rare baskets from 85 tribes, and collections of Indian dolls, and            includes pancake breakfast, Mardi Gras in the Mountians Parade,
Southwestern pottery. (530) 583-1762.

The Watson Cabin Living Museum, 560 N. Lake Blvd., Tahoe City
An outstanding, preserved, turn-of-the-century log cabin, built in 1908
by Robert Montgomery Watson, Tahoe City’s first Constable.
(530) 583-1762.

Emigrant Trail Museum, 12593 Donner Pass Rd., Truckee
Located in Donner Memorial State Park, this museum focuses on the
theme of the Donner Party. A 26-minute movie on the Donner Party
is shown on the hour. Other exhibits portray the lives and arts of the
Washoe Indians, early explorers, the building of the railroad through
the Sierra Nevada, and the early days of Truckee. (530) 582-7892.

Outside Placer County
Folsom History Museum, 823 Sutter Street, Historic Folsom
Main Street USA: Shopkeepers of the Past. An exhibit of retailers of
yesteryear, the items used in their trade and the goods they sold; vin-
tage oddities and treasures from watchmakers, cobblers, music deal-
ers, and gunsmiths featured in the “store front town.” Runs through
January 4. (916) 985-2707.

18     January/February 2004                   Perspectives
Pet ’n Peters Post Parade Party, ice cream-eating contest, Gar Woods
Polar Bear Swim, Monster Dog Pull, luau, Mardi Gras party, taco feed,
contests and ski races. For schedule (530) 583-5605 or visit

Ongoing: North Shore Poets Open Mike & Feature Readers. Every
third Thursday, 7 – 9 p.m., North Tahoe Art Center, 380 North Lake
Blvd., Tahoe City. (530) 581-2787.

Outside Placer County
January 24: Coloma Gold Discovery Day. Pioneer encampments,
demonstrations, programs, and music. 10 a.m. – 5 p.m., Marshall Gold
Discovery State Park. (530) 295-2170.

January 30 – February 1: 50th Annual Lenaea Festival. More than
1,000 high school students present one-act plays, monologues, and
duets. California State University Sacramento. (916) 278-6702 or

April 30 – May 2: Conference of Northern California
Handweavers. Interlacing Cultures is the theme of the conference
which includes workshops, seminars, fashion show, galleries, vendors
marketplace, and a boutique. For details, call (510) 888-2253.

January – February: Roseville Historical Society at the Movies.
Free classic movies every Thurs. & Sun., 1:30 p.m. 557 Lincoln St.,
Old Roseville. For schedule, call (916) 773-3003.

January 3: Silver Screen Classic Movies: The African Queen, star-
ring Katharine Hepburn and Humphrey Bogart. Shows at 2 and 7
p.m. at the Beecher Rm., Auburn-Placer County Library, 350 Nevada
St. Presented by the library. Suggested donation $5 general admission,
$4 seniors and students. (530) 878-7938.                                 “Time for You,” sculpture by Heidi Tobler on display at The
                                                                         Rainbow Gallery of Art & Music, in Colfax, through February 14.
February 14: Silver Screen Classic Movies: Ruggles of Red Gap,
starring Charles Laughton and Zasu Pitts. Shows at 2 and 7 p.m.
at the Beecher Rm., Auburn-Placer County Library, 350 Nevada St.         Outside Placer County
Presented by the library. Suggested donation $5 general admission, $4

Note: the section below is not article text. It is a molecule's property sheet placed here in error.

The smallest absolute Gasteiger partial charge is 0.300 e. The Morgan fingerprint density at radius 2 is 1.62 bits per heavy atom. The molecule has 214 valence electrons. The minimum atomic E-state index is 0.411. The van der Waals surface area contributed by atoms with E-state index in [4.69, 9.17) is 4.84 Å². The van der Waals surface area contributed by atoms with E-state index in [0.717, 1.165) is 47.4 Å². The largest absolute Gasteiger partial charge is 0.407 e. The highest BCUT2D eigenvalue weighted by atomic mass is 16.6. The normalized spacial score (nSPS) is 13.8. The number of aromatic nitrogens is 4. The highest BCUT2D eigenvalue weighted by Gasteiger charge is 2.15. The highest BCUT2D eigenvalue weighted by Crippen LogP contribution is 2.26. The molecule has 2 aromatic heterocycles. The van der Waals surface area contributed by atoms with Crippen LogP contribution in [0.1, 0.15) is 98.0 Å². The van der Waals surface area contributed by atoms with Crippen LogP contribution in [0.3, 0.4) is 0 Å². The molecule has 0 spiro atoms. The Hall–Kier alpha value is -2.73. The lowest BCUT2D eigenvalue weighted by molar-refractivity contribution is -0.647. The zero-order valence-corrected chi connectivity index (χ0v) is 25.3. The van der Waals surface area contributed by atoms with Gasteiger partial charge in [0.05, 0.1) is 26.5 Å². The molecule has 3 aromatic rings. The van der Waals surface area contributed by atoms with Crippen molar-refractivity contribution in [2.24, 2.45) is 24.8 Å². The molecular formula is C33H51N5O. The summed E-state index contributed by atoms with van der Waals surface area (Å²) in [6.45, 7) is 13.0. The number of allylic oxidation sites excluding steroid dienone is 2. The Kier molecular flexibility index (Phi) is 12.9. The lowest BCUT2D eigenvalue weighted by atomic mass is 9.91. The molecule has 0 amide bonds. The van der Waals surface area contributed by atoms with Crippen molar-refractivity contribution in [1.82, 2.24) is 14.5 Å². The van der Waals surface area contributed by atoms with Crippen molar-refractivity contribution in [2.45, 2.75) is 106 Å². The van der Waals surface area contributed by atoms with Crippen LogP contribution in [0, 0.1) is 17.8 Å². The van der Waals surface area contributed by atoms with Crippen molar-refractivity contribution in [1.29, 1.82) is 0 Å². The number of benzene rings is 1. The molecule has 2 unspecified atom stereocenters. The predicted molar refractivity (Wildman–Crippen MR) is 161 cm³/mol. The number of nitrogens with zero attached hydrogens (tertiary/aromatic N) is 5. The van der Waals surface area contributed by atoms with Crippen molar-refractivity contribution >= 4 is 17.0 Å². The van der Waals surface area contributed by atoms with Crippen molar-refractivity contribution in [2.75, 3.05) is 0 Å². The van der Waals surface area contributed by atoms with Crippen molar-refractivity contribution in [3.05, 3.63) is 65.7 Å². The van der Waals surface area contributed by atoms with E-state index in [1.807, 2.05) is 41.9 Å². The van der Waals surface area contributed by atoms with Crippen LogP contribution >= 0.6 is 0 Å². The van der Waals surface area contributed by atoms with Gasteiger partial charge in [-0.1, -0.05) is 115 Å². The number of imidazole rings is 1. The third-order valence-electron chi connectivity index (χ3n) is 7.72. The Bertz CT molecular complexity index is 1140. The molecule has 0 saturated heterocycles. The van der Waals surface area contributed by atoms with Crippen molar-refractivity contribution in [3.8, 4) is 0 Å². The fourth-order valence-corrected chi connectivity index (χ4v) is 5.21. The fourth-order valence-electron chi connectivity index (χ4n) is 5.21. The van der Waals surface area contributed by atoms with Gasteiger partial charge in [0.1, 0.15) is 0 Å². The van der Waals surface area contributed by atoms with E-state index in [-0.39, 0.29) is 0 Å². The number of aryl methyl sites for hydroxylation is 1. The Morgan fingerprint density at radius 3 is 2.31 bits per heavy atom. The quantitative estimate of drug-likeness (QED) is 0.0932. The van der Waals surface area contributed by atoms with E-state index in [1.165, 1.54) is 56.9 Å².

seniors and students. (530) 878-7938.                                    Through January 18: SantaLand Diaries by David Sedaris. An
                                                                         unusual monolugue based on the playwright’s encounters work-
March 6: Silver Screen Classic Movies: Gaslight, with Ingrid             ing as one of Santa’s little helpers at Macy’s SantaLand. Sacramento
Bergman, Charles Boyer, Joseph Cotten, and Angela Lansbury. Shows        Theatre Company, 1419 H. St., Sacramento. (916) 446-7501.
at 2 and 7 p.m. at the Beecher Rm., Auburn-Placer County Library,
350 Nevada St. Presented by the library. Suggested donation $5 gen-
eral admission, $4 seniors and students. (530) 878-7938.                 January – February: Turandot, the Play. Presented by the
                                                                         Community Asian Theatre of the Sierra. Jan. 15, 16, 17, 23, 24, 30,
                                                                         31; Feb. 6 & 7. Special preview night Jan. 15; opening night Jan. 16.
                                                                         Tickets at or call (530) 265-5907.
Theatre                                                                  January 24 – February 15: Two for the Seesaw. A timeless comedy
                                                                         about how opposites attract. Sacramento Theatre Company, 1419 H.
Roseville                                                                St., Sacramento. (916) 446-7501.
January 9 – February 14: The Man of La Mancha. Miguel de
Cervantes and the inmates of a Spanish dungeon act out Cervantes’
story of Don Quixote in this musical, with such songs as “Aldonza”
and “The Impossible Dream.” Magic Circle Repertory Theatre
Company at the Roseville Theatre, 241 Vernon St. (916) 782-1777.
                                                                         Classes & Workshops                                                          Roseville
January 30 – March 6: Weekend Comedy. Granite Bay meets Sun              January – February: Beginning/Intermediate Watercolor.
City in this contemporary comedy about two couples, one young, one       9 a.m. – 12 noon, Tuesdays, eight weeks. Children’s Art Center at
middle-aged. Magic Circle Repertory Theatre Company at the Tower         Royer Park. City of Roseville. (916) 774-5950.